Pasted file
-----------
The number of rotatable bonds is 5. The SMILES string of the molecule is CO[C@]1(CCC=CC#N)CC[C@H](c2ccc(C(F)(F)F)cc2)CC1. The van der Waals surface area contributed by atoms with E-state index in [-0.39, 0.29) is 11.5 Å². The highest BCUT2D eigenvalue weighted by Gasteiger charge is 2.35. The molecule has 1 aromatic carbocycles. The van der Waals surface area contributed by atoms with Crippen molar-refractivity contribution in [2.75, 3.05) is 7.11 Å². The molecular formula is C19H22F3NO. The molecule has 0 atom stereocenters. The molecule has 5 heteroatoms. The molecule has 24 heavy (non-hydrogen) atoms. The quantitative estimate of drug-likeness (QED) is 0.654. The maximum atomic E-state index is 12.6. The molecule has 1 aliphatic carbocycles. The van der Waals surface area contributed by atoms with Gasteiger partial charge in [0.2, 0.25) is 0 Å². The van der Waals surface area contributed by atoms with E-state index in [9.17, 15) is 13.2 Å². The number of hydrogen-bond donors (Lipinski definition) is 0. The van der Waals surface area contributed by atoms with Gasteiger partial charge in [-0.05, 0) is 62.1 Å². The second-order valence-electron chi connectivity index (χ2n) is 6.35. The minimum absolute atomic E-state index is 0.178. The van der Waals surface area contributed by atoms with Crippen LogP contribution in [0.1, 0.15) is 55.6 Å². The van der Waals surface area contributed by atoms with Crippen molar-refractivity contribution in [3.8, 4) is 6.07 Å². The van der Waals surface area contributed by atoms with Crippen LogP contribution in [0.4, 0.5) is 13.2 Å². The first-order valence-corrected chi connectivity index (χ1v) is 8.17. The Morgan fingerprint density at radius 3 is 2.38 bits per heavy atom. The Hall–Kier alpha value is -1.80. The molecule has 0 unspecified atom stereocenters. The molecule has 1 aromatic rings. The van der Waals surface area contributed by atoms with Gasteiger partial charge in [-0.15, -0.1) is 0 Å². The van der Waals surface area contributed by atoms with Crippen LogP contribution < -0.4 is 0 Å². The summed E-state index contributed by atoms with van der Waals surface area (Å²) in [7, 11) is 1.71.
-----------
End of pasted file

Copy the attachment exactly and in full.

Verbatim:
The number of rotatable bonds is 5. The SMILES string of the molecule is CO[C@]1(CCC=CC#N)CC[C@H](c2ccc(C(F)(F)F)cc2)CC1. The van der Waals surface area contributed by atoms with E-state index in [-0.39, 0.29) is 11.5 Å². The highest BCUT2D eigenvalue weighted by Gasteiger charge is 2.35. The molecule has 1 aromatic carbocycles. The van der Waals surface area contributed by atoms with Crippen molar-refractivity contribution in [2.75, 3.05) is 7.11 Å². The molecular formula is C19H22F3NO. The molecule has 0 atom stereocenters. The molecule has 5 heteroatoms. The molecule has 24 heavy (non-hydrogen) atoms. The quantitative estimate of drug-likeness (QED) is 0.654. The maximum atomic E-state index is 12.6. The molecule has 1 aliphatic carbocycles. The van der Waals surface area contributed by atoms with Gasteiger partial charge in [0.2, 0.25) is 0 Å². The van der Waals surface area contributed by atoms with E-state index in [9.17, 15) is 13.2 Å². The number of hydrogen-bond donors (Lipinski definition) is 0. The van der Waals surface area contributed by atoms with Gasteiger partial charge in [-0.05, 0) is 62.1 Å². The second-order valence-electron chi connectivity index (χ2n) is 6.35. The minimum absolute atomic E-state index is 0.178. The van der Waals surface area contributed by atoms with Crippen LogP contribution in [0.1, 0.15) is 55.6 Å². The van der Waals surface area contributed by atoms with Crippen molar-refractivity contribution in [3.8, 4) is 6.07 Å². The van der Waals surface area contributed by atoms with Crippen LogP contribution in [0.4, 0.5) is 13.2 Å². The first-order valence-corrected chi connectivity index (χ1v) is 8.17. The Morgan fingerprint density at radius 3 is 2.38 bits per heavy atom. The Hall–Kier alpha value is -1.80. The molecule has 0 unspecified atom stereocenters. The molecule has 1 aromatic rings. The van der Waals surface area contributed by atoms with Gasteiger partial charge in [-0.15, -0.1) is 0 Å². The van der Waals surface area contributed by atoms with Crippen LogP contribution < -0.4 is 0 Å². The summed E-state index contributed by atoms with van der Waals surface area (Å²) in [7, 11) is 1.71.